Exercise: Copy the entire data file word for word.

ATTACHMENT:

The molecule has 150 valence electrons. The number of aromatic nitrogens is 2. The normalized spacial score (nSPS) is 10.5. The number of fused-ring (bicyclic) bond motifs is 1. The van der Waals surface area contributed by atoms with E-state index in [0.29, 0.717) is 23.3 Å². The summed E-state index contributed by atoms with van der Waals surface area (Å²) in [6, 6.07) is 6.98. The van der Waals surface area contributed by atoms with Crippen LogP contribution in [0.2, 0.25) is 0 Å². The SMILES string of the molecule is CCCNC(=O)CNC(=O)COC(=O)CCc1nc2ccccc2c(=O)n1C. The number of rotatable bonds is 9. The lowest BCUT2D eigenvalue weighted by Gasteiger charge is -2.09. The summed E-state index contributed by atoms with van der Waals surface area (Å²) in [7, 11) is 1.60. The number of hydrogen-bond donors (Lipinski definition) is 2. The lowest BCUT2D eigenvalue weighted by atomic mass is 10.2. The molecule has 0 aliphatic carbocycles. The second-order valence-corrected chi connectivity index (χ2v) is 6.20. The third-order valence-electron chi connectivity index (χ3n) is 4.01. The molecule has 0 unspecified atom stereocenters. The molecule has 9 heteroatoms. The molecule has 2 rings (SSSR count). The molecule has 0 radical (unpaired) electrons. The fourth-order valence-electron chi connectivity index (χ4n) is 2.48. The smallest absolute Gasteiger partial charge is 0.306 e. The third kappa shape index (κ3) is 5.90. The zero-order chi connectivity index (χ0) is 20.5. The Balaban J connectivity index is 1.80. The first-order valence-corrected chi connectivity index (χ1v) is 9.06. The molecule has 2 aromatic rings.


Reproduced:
The molecule has 150 valence electrons. The number of aromatic nitrogens is 2. The normalized spacial score (nSPS) is 10.5. The number of fused-ring (bicyclic) bond motifs is 1. The van der Waals surface area contributed by atoms with E-state index in [0.29, 0.717) is 23.3 Å². The summed E-state index contributed by atoms with van der Waals surface area (Å²) in [6, 6.07) is 6.98. The van der Waals surface area contributed by atoms with Crippen LogP contribution in [0.2, 0.25) is 0 Å². The SMILES string of the molecule is CCCNC(=O)CNC(=O)COC(=O)CCc1nc2ccccc2c(=O)n1C. The number of rotatable bonds is 9. The lowest BCUT2D eigenvalue weighted by Gasteiger charge is -2.09. The summed E-state index contributed by atoms with van der Waals surface area (Å²) in [7, 11) is 1.60. The number of hydrogen-bond donors (Lipinski definition) is 2. The lowest BCUT2D eigenvalue weighted by atomic mass is 10.2. The molecule has 0 aliphatic carbocycles. The second-order valence-corrected chi connectivity index (χ2v) is 6.20. The third-order valence-electron chi connectivity index (χ3n) is 4.01. The molecule has 0 unspecified atom stereocenters. The molecule has 9 heteroatoms. The molecule has 2 rings (SSSR count). The molecule has 0 radical (unpaired) electrons. The fourth-order valence-electron chi connectivity index (χ4n) is 2.48. The smallest absolute Gasteiger partial charge is 0.306 e. The third kappa shape index (κ3) is 5.90. The zero-order chi connectivity index (χ0) is 20.5. The Balaban J connectivity index is 1.80. The first-order valence-corrected chi connectivity index (χ1v) is 9.06. The molecule has 2 aromatic rings.